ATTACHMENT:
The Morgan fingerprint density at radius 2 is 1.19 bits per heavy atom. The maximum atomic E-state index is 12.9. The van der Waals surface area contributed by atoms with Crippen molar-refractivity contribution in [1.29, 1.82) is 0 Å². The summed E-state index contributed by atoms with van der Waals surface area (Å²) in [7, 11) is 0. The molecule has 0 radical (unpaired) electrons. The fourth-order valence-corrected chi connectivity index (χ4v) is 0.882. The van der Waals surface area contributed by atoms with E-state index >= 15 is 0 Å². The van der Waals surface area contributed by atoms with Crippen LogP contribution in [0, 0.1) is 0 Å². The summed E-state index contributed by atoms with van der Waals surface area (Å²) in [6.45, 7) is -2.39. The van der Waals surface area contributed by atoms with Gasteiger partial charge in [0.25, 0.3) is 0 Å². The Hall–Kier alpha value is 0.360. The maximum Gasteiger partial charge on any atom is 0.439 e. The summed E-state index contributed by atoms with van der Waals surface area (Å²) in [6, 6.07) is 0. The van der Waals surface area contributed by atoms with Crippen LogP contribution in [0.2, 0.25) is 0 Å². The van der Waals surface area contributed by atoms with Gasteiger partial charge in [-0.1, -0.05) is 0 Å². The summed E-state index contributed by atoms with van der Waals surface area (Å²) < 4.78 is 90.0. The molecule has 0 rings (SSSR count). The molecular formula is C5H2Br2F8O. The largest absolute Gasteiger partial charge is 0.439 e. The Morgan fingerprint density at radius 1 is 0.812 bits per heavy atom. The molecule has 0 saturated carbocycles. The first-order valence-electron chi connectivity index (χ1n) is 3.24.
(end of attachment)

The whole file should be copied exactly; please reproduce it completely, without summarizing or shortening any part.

The Morgan fingerprint density at radius 2 is 1.19 bits per heavy atom. The maximum atomic E-state index is 12.9. The van der Waals surface area contributed by atoms with Crippen molar-refractivity contribution in [1.29, 1.82) is 0 Å². The summed E-state index contributed by atoms with van der Waals surface area (Å²) in [7, 11) is 0. The molecule has 0 radical (unpaired) electrons. The fourth-order valence-corrected chi connectivity index (χ4v) is 0.882. The van der Waals surface area contributed by atoms with E-state index >= 15 is 0 Å². The van der Waals surface area contributed by atoms with Crippen LogP contribution in [0, 0.1) is 0 Å². The summed E-state index contributed by atoms with van der Waals surface area (Å²) in [6.45, 7) is -2.39. The van der Waals surface area contributed by atoms with Gasteiger partial charge in [0.25, 0.3) is 0 Å². The Hall–Kier alpha value is 0.360. The maximum Gasteiger partial charge on any atom is 0.439 e. The summed E-state index contributed by atoms with van der Waals surface area (Å²) in [6, 6.07) is 0. The van der Waals surface area contributed by atoms with Crippen LogP contribution in [0.2, 0.25) is 0 Å². The van der Waals surface area contributed by atoms with Gasteiger partial charge in [-0.1, -0.05) is 0 Å². The summed E-state index contributed by atoms with van der Waals surface area (Å²) < 4.78 is 90.0. The molecule has 0 rings (SSSR count). The molecular formula is C5H2Br2F8O. The largest absolute Gasteiger partial charge is 0.439 e. The Morgan fingerprint density at radius 1 is 0.812 bits per heavy atom. The molecule has 0 saturated carbocycles. The first-order valence-electron chi connectivity index (χ1n) is 3.24.